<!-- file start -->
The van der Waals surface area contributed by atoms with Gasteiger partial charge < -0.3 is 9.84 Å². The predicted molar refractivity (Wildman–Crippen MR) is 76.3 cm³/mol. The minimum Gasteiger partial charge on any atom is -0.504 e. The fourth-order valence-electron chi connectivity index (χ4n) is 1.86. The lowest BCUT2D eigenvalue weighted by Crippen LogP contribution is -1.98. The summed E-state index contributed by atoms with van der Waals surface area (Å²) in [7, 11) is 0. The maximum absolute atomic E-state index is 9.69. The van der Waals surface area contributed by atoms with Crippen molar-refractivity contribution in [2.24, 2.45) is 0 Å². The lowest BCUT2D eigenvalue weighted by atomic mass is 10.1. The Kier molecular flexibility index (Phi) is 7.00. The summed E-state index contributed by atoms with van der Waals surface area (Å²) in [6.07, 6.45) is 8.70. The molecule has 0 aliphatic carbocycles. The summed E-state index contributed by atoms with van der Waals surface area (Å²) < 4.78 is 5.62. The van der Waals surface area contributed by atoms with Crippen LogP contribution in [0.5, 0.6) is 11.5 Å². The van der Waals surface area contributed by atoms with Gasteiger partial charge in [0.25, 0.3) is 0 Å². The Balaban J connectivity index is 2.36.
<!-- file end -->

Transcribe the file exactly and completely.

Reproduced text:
The van der Waals surface area contributed by atoms with Gasteiger partial charge < -0.3 is 9.84 Å². The predicted molar refractivity (Wildman–Crippen MR) is 76.3 cm³/mol. The minimum Gasteiger partial charge on any atom is -0.504 e. The fourth-order valence-electron chi connectivity index (χ4n) is 1.86. The lowest BCUT2D eigenvalue weighted by Crippen LogP contribution is -1.98. The summed E-state index contributed by atoms with van der Waals surface area (Å²) in [7, 11) is 0. The maximum absolute atomic E-state index is 9.69. The van der Waals surface area contributed by atoms with Crippen molar-refractivity contribution in [2.24, 2.45) is 0 Å². The lowest BCUT2D eigenvalue weighted by atomic mass is 10.1. The Kier molecular flexibility index (Phi) is 7.00. The summed E-state index contributed by atoms with van der Waals surface area (Å²) in [6.07, 6.45) is 8.70. The molecule has 0 aliphatic carbocycles. The summed E-state index contributed by atoms with van der Waals surface area (Å²) < 4.78 is 5.62. The van der Waals surface area contributed by atoms with Crippen LogP contribution in [0.5, 0.6) is 11.5 Å². The van der Waals surface area contributed by atoms with Gasteiger partial charge in [0.25, 0.3) is 0 Å². The Balaban J connectivity index is 2.36.